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Publication numberUS20050135822 A1
Publication typeApplication
Application numberUS 11/014,784
Publication dateJun 23, 2005
Filing dateDec 20, 2004
Priority dateDec 22, 2003
Also published asUS7221882
Publication number014784, 11014784, US 2005/0135822 A1, US 2005/135822 A1, US 20050135822 A1, US 20050135822A1, US 2005135822 A1, US 2005135822A1, US-A1-20050135822, US-A1-2005135822, US2005/0135822A1, US2005/135822A1, US20050135822 A1, US20050135822A1, US2005135822 A1, US2005135822A1
InventorsKen Nakagawa
Original AssigneeCanon Kabushiki Kaisha
Export CitationBiBTeX, EndNote, RefMan
External Links: USPTO, USPTO Assignment, Espacenet
Image forming apparatus and image formation control method in the same
US 20050135822 A1
Abstract
An image forming apparatus includes a plurality of image forming parts, a moving medium continuously moving on the image forming parts, first and second image forming devices, a test image density measuring device, and a control device. The first test image forming device forms a first test image on the medium by using the image forming parts in a first order. The second test image forming device forms a second test image on the medium. The control device controls image forming processing in the image forming parts based on a result of a density measurement of the second test image.
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Claims(15)
1. An image forming apparatus, comprising:
a plurality of image forming parts;
a moving medium continuously moving on said plurality of image forming parts according to an arrangement order of the plurality of image forming parts;
first test image forming means for forming a first test image on the moving medium by using the plurality of image forming parts in a first order;
density measuring means for measuring a density of the test image formed on the moving medium by using the first test image forming means;
second test image forming means for forming a second test image on the moving medium by setting a first image forming condition in a corresponding image forming part based on a result of measuring a density of the first test image using the density measuring means and by using the corresponding image forming part based on the first image forming condition in a second order; and
control means for controlling image forming processing in the plurality of image forming parts according to the first and second image forming conditions by setting a second image forming condition in each of the plurality of image forming parts based on a result of measuring a density of the second test image using the density measuring means,
wherein the first test image and the second test image are formed within predetermined dimensions by applying specific orders to the first and second orders, respectively.
2. An image forming apparatus according to claim 1, wherein said moving medium is a cyclically moving belt and the first and second test images are formed within a single round of the cyclically moving belt.
3. An image forming apparatus according to claim 1, wherein said moving medium is a recording medium and the first and second test images are formed within a length of the recording medium in a moving direction.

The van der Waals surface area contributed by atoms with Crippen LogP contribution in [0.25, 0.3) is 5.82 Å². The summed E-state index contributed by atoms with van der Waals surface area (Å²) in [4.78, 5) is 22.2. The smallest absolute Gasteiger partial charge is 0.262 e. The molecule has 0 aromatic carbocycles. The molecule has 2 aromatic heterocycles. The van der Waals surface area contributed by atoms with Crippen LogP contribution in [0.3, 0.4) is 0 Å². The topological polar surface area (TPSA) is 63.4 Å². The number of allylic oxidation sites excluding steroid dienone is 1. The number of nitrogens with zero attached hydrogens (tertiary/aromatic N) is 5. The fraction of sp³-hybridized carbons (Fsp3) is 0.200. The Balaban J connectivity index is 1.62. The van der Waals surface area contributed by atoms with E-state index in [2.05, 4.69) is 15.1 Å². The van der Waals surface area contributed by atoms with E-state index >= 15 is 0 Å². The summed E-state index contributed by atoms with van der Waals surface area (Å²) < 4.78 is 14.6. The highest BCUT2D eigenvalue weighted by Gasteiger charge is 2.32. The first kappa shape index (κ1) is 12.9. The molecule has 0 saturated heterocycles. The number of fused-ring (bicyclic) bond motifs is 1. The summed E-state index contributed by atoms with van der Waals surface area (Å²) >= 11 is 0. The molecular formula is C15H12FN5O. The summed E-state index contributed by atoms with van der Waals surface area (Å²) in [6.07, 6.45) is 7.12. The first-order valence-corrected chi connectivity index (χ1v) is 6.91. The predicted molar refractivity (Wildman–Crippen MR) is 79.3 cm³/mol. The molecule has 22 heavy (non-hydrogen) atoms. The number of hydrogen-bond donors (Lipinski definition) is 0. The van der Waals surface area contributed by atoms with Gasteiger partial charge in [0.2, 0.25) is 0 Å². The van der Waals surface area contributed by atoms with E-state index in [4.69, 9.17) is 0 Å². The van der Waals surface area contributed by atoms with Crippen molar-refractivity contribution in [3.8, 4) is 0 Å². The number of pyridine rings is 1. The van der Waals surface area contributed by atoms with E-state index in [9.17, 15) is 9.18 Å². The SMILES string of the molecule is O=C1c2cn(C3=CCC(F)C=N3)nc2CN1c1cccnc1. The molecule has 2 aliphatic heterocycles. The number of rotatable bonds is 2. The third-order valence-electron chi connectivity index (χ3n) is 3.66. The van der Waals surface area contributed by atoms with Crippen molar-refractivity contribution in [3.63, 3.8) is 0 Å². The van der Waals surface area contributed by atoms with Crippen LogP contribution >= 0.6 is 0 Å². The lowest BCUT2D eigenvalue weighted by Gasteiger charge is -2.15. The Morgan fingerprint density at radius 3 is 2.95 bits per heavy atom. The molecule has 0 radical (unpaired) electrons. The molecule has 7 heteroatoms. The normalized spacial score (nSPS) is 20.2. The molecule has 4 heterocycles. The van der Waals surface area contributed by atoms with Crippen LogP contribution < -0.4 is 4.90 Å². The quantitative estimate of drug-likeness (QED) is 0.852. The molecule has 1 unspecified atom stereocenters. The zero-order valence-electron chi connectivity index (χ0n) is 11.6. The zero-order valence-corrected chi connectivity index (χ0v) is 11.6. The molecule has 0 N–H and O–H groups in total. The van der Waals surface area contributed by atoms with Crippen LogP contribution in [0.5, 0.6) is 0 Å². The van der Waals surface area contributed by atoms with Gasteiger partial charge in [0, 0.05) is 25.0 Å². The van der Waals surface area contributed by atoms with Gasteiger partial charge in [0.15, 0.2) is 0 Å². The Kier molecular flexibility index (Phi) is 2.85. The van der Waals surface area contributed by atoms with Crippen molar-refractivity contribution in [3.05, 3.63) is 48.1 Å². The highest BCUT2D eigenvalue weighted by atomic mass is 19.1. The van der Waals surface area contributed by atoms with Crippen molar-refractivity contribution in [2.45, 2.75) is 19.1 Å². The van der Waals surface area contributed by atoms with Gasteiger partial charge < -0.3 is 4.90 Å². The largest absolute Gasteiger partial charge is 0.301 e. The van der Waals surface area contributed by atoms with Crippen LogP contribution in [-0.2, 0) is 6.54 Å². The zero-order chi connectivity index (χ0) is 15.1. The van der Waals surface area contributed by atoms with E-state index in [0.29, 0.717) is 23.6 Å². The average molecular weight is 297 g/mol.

4. An image forming apparatus according to claim 1, wherein the plurality of image forming parts form images having different colors from each other and an order of formed color images differs between the first test image and the second test image.
5. An image forming apparatus according to claim 1, wherein the first test image is for use in acquiring an image forming condition for attaining an image having a highest density formed at a predetermined density and the second test image is formed with a plurality of densities and for use in correcting a relation between a density of an image signal and the density of the formed image.
6. An image forming apparatus according to claim 1, wherein the color order of the second test image is the same as or lower than the color order of the first test image for a first half of the plurality of image forming parts viewed from an upstream side in the moving direction of the moving medium and the color order of the second test image is the same as or higher than the color order of the first test image for a second half of the plurality of image forming parts.
7. An image forming apparatus according to claim 6, wherein, if a quantity of the plurality of image forming parts is defined as 4, j is the color order in the first test image formed by an image forming part arranged at an i-th position on a downstream side in the moving direction of the moving medium, k is the color order in the second test image, Lmx is a total length per color of the first test image, Lst is an interval between the image forming parts, and Lhf is a total length per color of the second test image, they satisfy the following:
jŚk≠1;
Lmx<(2/3)ŚLst; and
Lhf>Lmx
where
i=1.
8. An image forming apparatus according to claim 7, wherein the representations i, k, j, Lmx, Lhf, and Lst satisfy the following:
jŚk≠1
where
i=1;
0≦j−k≦2
where
i=3;
Lmx<Lst; and
Lhf>Lmx.
9. An image forming apparatus according to claim 7, wherein the representations i, k, j, Lmx, Lhf, and Lst satisfy the following:
k≧j−i+2;
Lmx<(3/2)ŚLst; and
Lhf>Lmx.